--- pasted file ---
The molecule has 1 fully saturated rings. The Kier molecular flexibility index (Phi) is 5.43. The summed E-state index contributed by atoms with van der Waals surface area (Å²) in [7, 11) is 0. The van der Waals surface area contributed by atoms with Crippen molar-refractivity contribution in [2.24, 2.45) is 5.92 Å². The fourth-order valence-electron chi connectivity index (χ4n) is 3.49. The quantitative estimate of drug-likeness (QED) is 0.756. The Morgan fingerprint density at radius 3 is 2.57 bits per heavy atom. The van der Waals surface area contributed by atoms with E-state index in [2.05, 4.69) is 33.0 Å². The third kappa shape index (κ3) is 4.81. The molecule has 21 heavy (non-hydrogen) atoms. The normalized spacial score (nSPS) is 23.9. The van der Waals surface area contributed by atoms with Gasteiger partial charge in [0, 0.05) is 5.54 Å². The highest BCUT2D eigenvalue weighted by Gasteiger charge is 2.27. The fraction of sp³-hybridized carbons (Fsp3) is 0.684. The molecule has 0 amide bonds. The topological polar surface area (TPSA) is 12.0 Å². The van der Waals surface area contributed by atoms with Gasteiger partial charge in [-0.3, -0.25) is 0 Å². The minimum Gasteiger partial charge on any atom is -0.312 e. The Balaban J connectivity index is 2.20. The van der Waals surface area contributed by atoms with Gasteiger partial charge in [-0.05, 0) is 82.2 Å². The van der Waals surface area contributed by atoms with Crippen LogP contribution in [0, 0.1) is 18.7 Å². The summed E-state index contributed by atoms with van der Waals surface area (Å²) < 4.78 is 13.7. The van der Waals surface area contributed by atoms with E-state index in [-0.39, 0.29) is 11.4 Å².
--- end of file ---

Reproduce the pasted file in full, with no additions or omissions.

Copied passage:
The molecule has 1 fully saturated rings. The Kier molecular flexibility index (Phi) is 5.43. The summed E-state index contributed by atoms with van der Waals surface area (Å²) in [7, 11) is 0. The van der Waals surface area contributed by atoms with Crippen molar-refractivity contribution in [2.24, 2.45) is 5.92 Å². The fourth-order valence-electron chi connectivity index (χ4n) is 3.49. The quantitative estimate of drug-likeness (QED) is 0.756. The Morgan fingerprint density at radius 3 is 2.57 bits per heavy atom. The van der Waals surface area contributed by atoms with E-state index in [2.05, 4.69) is 33.0 Å². The third kappa shape index (κ3) is 4.81. The molecule has 21 heavy (non-hydrogen) atoms. The normalized spacial score (nSPS) is 23.9. The van der Waals surface area contributed by atoms with Gasteiger partial charge in [0, 0.05) is 5.54 Å². The highest BCUT2D eigenvalue weighted by Gasteiger charge is 2.27. The fraction of sp³-hybridized carbons (Fsp3) is 0.684. The molecule has 0 amide bonds. The topological polar surface area (TPSA) is 12.0 Å². The van der Waals surface area contributed by atoms with Gasteiger partial charge in [-0.3, -0.25) is 0 Å². The minimum Gasteiger partial charge on any atom is -0.312 e. The Balaban J connectivity index is 2.20. The van der Waals surface area contributed by atoms with Gasteiger partial charge in [-0.05, 0) is 82.2 Å². The van der Waals surface area contributed by atoms with Crippen LogP contribution in [0, 0.1) is 18.7 Å². The summed E-state index contributed by atoms with van der Waals surface area (Å²) < 4.78 is 13.7. The van der Waals surface area contributed by atoms with E-state index in [-0.39, 0.29) is 11.4 Å².